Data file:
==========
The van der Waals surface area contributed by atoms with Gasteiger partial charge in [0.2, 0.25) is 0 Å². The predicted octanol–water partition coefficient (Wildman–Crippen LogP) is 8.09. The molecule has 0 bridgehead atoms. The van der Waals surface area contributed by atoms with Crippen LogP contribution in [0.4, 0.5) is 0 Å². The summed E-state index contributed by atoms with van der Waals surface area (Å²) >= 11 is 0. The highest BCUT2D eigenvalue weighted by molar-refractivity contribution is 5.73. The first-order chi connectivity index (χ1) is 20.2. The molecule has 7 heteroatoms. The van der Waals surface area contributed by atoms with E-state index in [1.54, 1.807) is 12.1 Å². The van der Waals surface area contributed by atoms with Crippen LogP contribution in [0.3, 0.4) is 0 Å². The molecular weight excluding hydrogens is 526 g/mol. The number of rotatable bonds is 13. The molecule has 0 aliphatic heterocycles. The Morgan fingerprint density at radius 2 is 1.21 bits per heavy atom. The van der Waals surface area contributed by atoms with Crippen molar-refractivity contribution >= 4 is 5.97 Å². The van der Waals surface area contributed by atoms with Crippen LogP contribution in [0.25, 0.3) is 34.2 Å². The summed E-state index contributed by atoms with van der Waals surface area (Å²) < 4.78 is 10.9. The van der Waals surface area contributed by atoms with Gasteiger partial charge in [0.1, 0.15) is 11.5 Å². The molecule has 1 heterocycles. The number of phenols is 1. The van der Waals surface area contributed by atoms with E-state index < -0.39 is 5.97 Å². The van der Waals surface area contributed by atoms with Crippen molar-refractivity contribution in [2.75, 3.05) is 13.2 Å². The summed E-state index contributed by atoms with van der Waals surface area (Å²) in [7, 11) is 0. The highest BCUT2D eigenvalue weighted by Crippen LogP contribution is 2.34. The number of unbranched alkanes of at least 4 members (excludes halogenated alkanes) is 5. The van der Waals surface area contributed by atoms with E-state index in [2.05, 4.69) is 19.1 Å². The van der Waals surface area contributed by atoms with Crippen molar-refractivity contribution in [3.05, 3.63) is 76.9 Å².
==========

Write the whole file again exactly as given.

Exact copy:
The van der Waals surface area contributed by atoms with Gasteiger partial charge in [0.2, 0.25) is 0 Å². The predicted octanol–water partition coefficient (Wildman–Crippen LogP) is 8.09. The molecule has 0 bridgehead atoms. The van der Waals surface area contributed by atoms with Crippen LogP contribution in [0.4, 0.5) is 0 Å². The summed E-state index contributed by atoms with van der Waals surface area (Å²) >= 11 is 0. The highest BCUT2D eigenvalue weighted by molar-refractivity contribution is 5.73. The first-order chi connectivity index (χ1) is 20.2. The molecule has 7 heteroatoms. The van der Waals surface area contributed by atoms with E-state index in [1.54, 1.807) is 12.1 Å². The van der Waals surface area contributed by atoms with Crippen LogP contribution in [0.3, 0.4) is 0 Å². The molecular weight excluding hydrogens is 526 g/mol. The number of rotatable bonds is 13. The molecule has 0 aliphatic heterocycles. The Morgan fingerprint density at radius 2 is 1.21 bits per heavy atom. The van der Waals surface area contributed by atoms with Crippen molar-refractivity contribution >= 4 is 5.97 Å². The van der Waals surface area contributed by atoms with Crippen LogP contribution in [0.25, 0.3) is 34.2 Å². The summed E-state index contributed by atoms with van der Waals surface area (Å²) < 4.78 is 10.9. The van der Waals surface area contributed by atoms with Gasteiger partial charge in [0.1, 0.15) is 11.5 Å². The molecule has 1 heterocycles. The number of phenols is 1. The van der Waals surface area contributed by atoms with E-state index < -0.39 is 5.97 Å². The van der Waals surface area contributed by atoms with Crippen molar-refractivity contribution in [2.75, 3.05) is 13.2 Å². The summed E-state index contributed by atoms with van der Waals surface area (Å²) in [7, 11) is 0. The highest BCUT2D eigenvalue weighted by Crippen LogP contribution is 2.34. The number of unbranched alkanes of at least 4 members (excludes halogenated alkanes) is 5. The van der Waals surface area contributed by atoms with E-state index in [2.05, 4.69) is 19.1 Å². The van der Waals surface area contributed by atoms with Crippen molar-refractivity contribution in [3.05, 3.63) is 76.9 Å².